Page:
Only hindsight will tell us if virtual reality (and its cousin, augmented reality) is the Next Big Thing, or the 21st century version of the eight-track tape. Either way, eight-tracks made a lot of people a lot of money when they had their moment, and it seems VR’s moment is dawning. If you want to get in on it, you need to know how VR can be applied. Then you can cash in on the trend — either by getting directly involved in VR- and AR-based business, or by investing in VR companies that lead the way.
First, in case you’re still struggling with the concept, here’s how virtual reality is described by the Virtual Reality Society, an informational organization:
Virtual reality is the term used to describe a three-dimensional, computer generated environment which can be explored and interacted with by a person. That person becomes part of this virtual world or is immersed within this environment and whilst there, is able to manipulate objects or perform a series of actions.
Let’s take a look at money-making opportunities that are emerging from the technology:
1. Developing games and hardware for VR
So far, the gaming community presents the closest thing to a mass market for VR technology. The number of people with VR headsets remains small. But all it will take is that one killer app for the hardware end to really take off. In other words, if a really cool game comes out that is embraced by the people with VR headsets, more people will buy the VR equipment so they can play it, creating a bigger market for the next game developer to make cool games, and so on. Some companies are using popular name brands to bring in users: Want to fly an X-Wing Fighter or stand on the deck of a Starfleet vessel? Those are coming soon to tap into demand from early adopters. Once the snowball starts rolling, the market could be huge. Some experts predict that by the end of next year, game developers could make between $10,000 and $50,000 per day in revenue from advertising within VR apps.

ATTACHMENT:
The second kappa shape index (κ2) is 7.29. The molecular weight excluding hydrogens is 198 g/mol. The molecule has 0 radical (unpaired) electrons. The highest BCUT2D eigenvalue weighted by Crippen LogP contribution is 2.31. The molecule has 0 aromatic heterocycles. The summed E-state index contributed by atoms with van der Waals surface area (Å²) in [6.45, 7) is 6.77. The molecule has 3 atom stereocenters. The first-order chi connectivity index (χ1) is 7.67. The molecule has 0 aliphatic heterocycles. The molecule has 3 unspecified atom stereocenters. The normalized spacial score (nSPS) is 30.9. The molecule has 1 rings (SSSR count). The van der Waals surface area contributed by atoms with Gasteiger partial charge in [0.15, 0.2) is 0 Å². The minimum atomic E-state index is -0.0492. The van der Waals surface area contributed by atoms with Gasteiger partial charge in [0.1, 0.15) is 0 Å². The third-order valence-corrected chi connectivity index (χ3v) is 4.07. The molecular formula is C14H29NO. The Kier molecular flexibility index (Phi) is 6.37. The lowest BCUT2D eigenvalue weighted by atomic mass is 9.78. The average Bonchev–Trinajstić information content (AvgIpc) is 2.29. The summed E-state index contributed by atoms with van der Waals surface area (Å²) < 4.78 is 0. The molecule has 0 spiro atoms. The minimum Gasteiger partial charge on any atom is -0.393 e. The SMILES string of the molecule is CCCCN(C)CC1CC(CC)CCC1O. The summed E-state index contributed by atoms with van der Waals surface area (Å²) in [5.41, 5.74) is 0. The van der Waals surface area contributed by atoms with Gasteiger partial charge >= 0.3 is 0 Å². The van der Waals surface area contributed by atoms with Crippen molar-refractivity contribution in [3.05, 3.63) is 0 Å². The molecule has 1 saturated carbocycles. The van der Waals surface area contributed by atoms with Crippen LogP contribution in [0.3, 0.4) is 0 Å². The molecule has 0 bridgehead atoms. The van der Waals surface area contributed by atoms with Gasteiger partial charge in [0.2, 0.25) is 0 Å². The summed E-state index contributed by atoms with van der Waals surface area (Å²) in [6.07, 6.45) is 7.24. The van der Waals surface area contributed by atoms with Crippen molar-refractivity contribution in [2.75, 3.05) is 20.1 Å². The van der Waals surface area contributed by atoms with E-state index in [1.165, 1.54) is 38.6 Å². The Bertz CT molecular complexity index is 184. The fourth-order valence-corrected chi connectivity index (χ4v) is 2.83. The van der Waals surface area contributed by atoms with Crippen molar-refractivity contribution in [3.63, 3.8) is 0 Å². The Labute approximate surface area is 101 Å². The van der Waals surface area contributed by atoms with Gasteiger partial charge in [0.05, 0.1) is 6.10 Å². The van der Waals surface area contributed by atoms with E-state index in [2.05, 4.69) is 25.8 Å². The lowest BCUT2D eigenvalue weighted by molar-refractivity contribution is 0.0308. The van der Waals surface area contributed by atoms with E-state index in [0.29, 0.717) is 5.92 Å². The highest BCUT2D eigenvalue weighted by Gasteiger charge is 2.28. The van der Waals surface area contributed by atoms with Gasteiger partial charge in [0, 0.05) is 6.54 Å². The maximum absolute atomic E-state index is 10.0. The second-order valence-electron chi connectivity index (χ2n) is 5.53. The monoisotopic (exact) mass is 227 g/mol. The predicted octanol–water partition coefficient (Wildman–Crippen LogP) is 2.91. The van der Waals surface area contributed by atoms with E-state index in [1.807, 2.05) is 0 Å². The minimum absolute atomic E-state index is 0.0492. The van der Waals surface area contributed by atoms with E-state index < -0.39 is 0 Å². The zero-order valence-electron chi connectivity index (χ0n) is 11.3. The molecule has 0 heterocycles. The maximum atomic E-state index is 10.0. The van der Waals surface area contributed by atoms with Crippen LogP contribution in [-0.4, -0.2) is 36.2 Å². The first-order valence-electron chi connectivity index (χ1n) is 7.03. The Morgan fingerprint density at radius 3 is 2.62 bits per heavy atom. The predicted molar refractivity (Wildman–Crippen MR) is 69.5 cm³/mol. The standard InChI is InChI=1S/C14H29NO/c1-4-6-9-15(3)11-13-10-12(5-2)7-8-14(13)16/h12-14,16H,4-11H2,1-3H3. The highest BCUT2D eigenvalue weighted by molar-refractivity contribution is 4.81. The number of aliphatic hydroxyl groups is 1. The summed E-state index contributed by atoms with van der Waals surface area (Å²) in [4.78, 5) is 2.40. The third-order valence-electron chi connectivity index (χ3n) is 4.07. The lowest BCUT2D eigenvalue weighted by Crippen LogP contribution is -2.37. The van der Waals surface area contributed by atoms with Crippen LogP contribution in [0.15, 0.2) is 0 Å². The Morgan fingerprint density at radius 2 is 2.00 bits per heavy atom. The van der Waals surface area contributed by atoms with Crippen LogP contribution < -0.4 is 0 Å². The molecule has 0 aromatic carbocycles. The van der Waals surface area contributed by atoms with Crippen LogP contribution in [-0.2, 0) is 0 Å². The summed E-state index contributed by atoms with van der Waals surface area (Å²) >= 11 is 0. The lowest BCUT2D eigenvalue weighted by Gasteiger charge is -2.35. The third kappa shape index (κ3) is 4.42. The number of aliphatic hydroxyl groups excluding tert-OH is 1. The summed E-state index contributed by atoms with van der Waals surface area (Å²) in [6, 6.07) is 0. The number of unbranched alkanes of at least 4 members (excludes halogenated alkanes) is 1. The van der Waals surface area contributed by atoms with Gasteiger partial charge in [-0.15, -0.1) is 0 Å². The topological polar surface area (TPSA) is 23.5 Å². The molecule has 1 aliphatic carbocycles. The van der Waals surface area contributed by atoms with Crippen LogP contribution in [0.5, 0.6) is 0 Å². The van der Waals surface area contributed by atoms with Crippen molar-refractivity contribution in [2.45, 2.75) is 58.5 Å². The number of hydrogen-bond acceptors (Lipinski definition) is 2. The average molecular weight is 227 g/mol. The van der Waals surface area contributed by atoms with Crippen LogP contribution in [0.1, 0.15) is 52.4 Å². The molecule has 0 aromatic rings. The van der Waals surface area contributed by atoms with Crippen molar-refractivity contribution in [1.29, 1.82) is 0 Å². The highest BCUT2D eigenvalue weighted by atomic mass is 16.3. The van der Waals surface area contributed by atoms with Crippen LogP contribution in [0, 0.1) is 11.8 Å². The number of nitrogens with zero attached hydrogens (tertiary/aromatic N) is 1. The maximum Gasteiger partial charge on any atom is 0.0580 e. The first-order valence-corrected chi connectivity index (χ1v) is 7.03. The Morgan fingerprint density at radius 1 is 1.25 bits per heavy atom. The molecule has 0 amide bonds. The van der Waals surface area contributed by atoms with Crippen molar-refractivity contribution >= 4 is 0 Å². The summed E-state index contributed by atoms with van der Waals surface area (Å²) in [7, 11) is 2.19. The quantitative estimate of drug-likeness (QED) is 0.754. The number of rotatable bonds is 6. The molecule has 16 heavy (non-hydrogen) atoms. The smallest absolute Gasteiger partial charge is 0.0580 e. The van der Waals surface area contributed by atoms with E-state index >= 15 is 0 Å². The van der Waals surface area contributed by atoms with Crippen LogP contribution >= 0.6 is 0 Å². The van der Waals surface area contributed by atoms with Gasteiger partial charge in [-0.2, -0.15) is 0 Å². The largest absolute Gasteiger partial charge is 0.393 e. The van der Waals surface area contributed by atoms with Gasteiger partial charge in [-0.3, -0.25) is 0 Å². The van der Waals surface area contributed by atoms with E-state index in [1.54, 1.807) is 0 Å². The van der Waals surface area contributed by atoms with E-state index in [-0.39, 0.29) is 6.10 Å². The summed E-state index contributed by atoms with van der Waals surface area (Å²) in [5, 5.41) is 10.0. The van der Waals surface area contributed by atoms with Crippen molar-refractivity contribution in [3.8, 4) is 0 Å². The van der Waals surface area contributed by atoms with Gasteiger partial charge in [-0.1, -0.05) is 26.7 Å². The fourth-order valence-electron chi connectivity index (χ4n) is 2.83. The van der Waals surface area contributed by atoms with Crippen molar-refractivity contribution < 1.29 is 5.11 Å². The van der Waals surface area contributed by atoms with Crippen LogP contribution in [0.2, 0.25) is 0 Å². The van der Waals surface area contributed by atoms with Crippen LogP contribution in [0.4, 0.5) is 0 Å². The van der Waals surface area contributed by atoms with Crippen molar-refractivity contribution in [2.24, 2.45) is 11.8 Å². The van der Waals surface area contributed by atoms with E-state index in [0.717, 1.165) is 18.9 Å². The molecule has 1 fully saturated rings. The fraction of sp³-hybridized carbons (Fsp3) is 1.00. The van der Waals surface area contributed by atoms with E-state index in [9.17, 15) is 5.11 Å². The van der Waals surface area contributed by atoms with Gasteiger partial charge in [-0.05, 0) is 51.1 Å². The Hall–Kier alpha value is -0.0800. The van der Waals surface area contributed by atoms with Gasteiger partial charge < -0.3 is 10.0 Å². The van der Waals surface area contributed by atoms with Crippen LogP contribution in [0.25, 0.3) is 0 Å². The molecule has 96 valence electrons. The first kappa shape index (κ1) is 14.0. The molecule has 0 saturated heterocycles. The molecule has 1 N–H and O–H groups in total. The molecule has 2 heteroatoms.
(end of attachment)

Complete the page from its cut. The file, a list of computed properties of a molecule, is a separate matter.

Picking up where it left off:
2. Make videos for VR
As the technology expands, there will be a growing need for people who can shoot the videos necessary to make VR happen. VR technology is being used for things from training people to work in nuclear reactors to providing virtual college visits for prospective students. Someone needs to film these experiences.
This could also expand to on-demand VR content that would allow customers to virtually “attend” a concert or sporting event.
3. VR storytelling
Books, movies, radio, television and the internet all had (or are still having) their moment dominating forms of entertainment. Virtual reality is poised to join these modes of storytelling. It may be difficult for most of us to imagine what VR storytelling will look like, but when a new medium emerges, so do ideas about unique ways to use them. So think about how to tell a story that involves complete immersion in a way that just watching it unfold on a flat screen in a movie theater or living room couldn’t do justice. Then get writing — or watch for creative companies that show promise in using VR as a storytelling medium.
4. VR pornography
Yes, VR pornography already exists. If the past is a guide, it will be one of the first industries to turn a profit in this new form of media (some say it already is profitable). It’s probably best to leave making it to the professionals, but there may be investment opportunities.
5. VR for educational purposes
You’d probably need a good programmer, and maybe some actors, but if you’re an expert, you could design a lesson. Imagine a history class that puts students inside Independence Hall when the Declaration of Independence is being signed, or that lets them study astronomy by walking on Mars. Virtual reality could take students to such places.
6. Tourism by VR
Nothing will really beat the experience of traveling to a new place, but sometimes that’s just not in the budget. Instead, VR will make it possible to get a guided tour through the Vatican’s Sistine Chapel or see the view from atop China’s Great Wall.